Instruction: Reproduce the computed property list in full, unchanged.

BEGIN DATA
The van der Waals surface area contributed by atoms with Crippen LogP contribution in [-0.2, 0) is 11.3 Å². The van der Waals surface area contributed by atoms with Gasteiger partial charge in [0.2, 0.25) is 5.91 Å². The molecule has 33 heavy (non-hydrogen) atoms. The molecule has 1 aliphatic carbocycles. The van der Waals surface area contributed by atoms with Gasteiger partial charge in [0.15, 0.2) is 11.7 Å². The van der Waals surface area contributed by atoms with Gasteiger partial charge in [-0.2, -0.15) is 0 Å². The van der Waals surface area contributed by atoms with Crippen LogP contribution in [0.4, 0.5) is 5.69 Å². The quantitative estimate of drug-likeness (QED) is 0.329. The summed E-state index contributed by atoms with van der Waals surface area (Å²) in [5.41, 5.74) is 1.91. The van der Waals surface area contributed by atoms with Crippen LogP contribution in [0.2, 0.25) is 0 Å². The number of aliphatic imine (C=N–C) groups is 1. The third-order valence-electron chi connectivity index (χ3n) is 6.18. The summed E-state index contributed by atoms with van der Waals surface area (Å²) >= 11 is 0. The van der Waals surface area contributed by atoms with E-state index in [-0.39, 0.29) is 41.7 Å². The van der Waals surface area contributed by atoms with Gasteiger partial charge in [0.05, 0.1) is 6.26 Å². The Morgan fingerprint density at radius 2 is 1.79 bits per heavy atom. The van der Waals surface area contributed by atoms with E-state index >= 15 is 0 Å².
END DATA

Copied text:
The van der Waals surface area contributed by atoms with Crippen LogP contribution in [-0.2, 0) is 11.3 Å². The van der Waals surface area contributed by atoms with Gasteiger partial charge in [0.2, 0.25) is 5.91 Å². The molecule has 33 heavy (non-hydrogen) atoms. The molecule has 1 aliphatic carbocycles. The van der Waals surface area contributed by atoms with Gasteiger partial charge in [0.15, 0.2) is 11.7 Å². The van der Waals surface area contributed by atoms with Gasteiger partial charge in [-0.2, -0.15) is 0 Å². The van der Waals surface area contributed by atoms with Crippen LogP contribution in [0.4, 0.5) is 5.69 Å². The quantitative estimate of drug-likeness (QED) is 0.329. The summed E-state index contributed by atoms with van der Waals surface area (Å²) in [5.41, 5.74) is 1.91. The van der Waals surface area contributed by atoms with Crippen LogP contribution in [0.2, 0.25) is 0 Å². The number of aliphatic imine (C=N–C) groups is 1. The third-order valence-electron chi connectivity index (χ3n) is 6.18. The summed E-state index contributed by atoms with van der Waals surface area (Å²) >= 11 is 0. The van der Waals surface area contributed by atoms with E-state index in [-0.39, 0.29) is 41.7 Å². The van der Waals surface area contributed by atoms with Gasteiger partial charge in [0.05, 0.1) is 6.26 Å². The Morgan fingerprint density at radius 2 is 1.79 bits per heavy atom. The van der Waals surface area contributed by atoms with E-state index >= 15 is 0 Å².